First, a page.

Public Health chiefs and council leaders issued renewed pleas as Northamptonshire continues to teeter on the brink of a ban on households mixing indoors following another jump in new Covid-19 cases.
Officials say they will not seek to have the alert level raised in the county but admit the decision may not be in their hands as Department of Health and Joint Biosecurity Centre staff continue to study daily data.
Friday's press briefing revealed 785 new cases in the week to October 18. But that figure has now topped 1,000 according to information released on Sunday on the Government's coronavirus dashboard
Positive tests have more than QUADRUPLED in the county in the last month and infection rates in both Northampton and Wellingborough are fast approaching 200 per week per 100,000 people — on a par with those which saw Midlands neighbours Coventry elevated into Tier Two of the Government's National Covid Alert system last week.
All seven districts and boroughs in Northamptonshire now have an infection rate over 100 per 100,000 people and a rise in the weekly number of positive tests among the over 60s — from 130 to 217 in seven days to October 18 — is ringing alarm bells.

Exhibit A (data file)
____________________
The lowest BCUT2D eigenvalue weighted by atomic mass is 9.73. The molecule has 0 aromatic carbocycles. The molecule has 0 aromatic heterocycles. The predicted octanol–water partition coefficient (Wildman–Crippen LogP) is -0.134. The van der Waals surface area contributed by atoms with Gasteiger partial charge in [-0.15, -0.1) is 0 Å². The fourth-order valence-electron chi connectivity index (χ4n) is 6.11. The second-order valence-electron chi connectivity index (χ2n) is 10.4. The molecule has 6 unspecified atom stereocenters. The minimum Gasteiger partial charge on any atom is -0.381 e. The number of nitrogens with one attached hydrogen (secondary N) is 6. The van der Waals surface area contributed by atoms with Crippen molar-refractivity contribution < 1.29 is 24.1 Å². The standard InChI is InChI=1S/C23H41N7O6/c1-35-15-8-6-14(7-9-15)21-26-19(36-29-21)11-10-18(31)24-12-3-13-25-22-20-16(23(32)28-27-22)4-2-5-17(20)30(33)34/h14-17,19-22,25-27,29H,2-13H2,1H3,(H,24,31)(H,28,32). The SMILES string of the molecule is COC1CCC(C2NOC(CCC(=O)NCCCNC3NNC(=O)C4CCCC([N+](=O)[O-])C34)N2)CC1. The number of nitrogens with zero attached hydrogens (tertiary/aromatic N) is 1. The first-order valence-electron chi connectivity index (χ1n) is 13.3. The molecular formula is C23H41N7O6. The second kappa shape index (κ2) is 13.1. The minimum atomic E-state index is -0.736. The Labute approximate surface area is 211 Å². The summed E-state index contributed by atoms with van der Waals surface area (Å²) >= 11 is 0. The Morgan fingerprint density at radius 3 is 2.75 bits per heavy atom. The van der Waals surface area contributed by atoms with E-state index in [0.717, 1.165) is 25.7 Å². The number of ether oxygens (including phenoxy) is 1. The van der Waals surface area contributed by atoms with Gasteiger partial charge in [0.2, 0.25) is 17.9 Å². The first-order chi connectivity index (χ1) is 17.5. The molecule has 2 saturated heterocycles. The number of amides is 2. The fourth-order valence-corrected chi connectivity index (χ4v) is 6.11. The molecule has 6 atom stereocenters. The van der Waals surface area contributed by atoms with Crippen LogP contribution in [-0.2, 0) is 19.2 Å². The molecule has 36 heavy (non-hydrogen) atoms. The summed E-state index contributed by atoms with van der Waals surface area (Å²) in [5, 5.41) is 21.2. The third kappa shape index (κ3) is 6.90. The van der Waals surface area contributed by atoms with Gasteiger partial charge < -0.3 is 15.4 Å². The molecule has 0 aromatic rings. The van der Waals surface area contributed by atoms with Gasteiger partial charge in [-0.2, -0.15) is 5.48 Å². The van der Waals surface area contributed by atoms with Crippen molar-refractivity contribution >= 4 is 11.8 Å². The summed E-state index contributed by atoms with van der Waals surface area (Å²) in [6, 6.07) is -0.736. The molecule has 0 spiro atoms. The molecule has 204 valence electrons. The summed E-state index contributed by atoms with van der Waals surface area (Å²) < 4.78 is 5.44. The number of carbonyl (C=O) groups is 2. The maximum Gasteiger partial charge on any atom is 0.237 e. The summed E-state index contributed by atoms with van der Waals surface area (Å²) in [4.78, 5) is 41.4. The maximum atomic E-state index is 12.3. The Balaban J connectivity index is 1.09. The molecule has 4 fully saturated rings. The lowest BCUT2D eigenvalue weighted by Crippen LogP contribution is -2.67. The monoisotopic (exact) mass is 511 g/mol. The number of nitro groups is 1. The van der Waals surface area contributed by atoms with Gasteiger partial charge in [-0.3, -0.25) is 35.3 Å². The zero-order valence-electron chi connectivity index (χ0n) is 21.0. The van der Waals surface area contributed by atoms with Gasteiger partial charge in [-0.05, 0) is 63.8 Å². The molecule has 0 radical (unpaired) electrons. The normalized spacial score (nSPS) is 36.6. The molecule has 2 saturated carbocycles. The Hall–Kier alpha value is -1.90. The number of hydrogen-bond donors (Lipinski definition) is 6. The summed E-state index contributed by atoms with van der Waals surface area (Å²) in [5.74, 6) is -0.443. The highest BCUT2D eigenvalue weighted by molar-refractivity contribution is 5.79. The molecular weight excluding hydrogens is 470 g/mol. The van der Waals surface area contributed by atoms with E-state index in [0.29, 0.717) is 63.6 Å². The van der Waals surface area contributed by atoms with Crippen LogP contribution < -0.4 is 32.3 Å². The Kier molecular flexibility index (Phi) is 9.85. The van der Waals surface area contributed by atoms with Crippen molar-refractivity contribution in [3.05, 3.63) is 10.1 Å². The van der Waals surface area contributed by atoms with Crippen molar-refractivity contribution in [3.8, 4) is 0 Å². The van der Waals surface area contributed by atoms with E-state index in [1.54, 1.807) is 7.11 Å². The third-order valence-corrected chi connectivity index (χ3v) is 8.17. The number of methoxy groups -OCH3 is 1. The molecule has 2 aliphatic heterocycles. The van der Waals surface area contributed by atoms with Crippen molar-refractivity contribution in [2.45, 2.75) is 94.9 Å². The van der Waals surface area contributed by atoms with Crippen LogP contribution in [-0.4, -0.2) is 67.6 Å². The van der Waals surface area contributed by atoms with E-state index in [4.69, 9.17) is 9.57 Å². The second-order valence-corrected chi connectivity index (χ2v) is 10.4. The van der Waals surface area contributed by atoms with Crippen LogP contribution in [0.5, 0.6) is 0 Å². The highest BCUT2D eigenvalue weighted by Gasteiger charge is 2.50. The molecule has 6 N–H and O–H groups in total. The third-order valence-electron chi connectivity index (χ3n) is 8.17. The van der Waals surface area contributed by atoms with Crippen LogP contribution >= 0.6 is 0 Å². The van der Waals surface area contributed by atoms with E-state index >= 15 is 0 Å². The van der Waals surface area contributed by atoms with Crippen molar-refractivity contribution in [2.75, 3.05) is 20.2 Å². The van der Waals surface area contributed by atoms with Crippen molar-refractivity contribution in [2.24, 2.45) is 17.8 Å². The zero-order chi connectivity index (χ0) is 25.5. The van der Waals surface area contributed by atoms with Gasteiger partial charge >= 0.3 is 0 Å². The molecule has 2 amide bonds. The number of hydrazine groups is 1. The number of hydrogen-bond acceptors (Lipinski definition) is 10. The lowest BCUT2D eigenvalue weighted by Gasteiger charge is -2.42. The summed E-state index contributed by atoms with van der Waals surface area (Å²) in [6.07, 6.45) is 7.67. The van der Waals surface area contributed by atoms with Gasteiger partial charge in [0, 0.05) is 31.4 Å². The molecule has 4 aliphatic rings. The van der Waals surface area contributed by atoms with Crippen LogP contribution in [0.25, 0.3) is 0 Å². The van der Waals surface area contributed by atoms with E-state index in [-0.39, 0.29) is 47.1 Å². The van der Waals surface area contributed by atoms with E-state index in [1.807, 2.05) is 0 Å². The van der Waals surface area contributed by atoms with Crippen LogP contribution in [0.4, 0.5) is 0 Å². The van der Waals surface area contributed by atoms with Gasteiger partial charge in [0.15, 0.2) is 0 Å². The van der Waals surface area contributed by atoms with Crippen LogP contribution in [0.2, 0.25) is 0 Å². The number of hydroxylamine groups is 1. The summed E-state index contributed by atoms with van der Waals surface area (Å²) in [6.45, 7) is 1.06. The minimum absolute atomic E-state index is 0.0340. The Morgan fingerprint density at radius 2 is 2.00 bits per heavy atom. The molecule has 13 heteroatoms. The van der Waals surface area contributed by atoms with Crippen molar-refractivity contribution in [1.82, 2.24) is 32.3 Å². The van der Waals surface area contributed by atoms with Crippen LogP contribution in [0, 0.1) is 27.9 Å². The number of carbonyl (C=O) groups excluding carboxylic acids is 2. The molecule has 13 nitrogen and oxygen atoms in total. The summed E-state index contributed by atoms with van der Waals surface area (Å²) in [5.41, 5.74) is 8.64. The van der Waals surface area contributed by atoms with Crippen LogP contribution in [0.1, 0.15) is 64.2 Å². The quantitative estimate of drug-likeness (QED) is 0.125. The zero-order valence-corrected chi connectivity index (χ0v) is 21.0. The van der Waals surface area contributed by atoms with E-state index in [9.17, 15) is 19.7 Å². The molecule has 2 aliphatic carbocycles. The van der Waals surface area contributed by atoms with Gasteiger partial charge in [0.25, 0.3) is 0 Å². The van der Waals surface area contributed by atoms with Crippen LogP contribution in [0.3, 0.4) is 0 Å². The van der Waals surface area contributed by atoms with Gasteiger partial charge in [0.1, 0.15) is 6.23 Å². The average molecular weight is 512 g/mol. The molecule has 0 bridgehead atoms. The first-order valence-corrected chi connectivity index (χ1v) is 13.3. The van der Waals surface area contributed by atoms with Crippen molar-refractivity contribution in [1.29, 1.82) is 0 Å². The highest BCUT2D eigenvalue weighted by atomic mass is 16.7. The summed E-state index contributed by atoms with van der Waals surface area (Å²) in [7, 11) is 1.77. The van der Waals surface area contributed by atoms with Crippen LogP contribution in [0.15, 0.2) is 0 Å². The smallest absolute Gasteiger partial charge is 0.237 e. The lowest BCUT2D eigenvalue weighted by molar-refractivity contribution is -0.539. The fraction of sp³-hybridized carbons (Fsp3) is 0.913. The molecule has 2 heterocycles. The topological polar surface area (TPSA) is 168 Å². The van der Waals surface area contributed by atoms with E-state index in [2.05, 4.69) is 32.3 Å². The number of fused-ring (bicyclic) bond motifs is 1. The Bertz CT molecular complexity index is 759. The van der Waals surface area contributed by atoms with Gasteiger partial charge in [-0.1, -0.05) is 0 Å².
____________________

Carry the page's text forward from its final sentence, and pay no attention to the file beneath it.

Public Health Director Lucy Wightman wrote to parents ahead of the half-term school holiday reminding them that reducing contact with others is the best way to reduce transmission of the virus and reduce the risk of likely increase in hospital admissions and pressure on the NHS as winter approaches.
Mrs Wightman's letter said: "I’m sure I’m not alone in wanting to avoid tighter restrictions. If we use half-term as a natural 'circuit breaker', we might be able to avoid progressing to level two or three.
"I’m therefore asking you not to have sleepovers over half term to protect your children, their friends and your parents, as well as yourselves, from Covid-19.
"Local evidence shows that transmission is within and between households and so, if we don’t mix, we don’t spread.
"I’m asking you to take action and be firm this half-term, please meet outside and don’t mix households. Just because we can currently can doesn’t mean we should."
Anyone with Covid-19 symptoms — a high temperature, continuous cough or loss of or change in sense of smell or taste — should self-isolate and book a test.
If you test positive, you must self-isolate for ten days – with your household isolating for 14 days. Do not go to your workplace or to the shops. Either work from home or report sick.
Those who test positive for COVID-19 will be helped by the test and trace service to identify the people they’ve recently been in contact with so they can be
alerted and also self-isolate if required. Tests can be booked on the Test and Trace app, online at nhs.uk/coronavirus or by calling 119.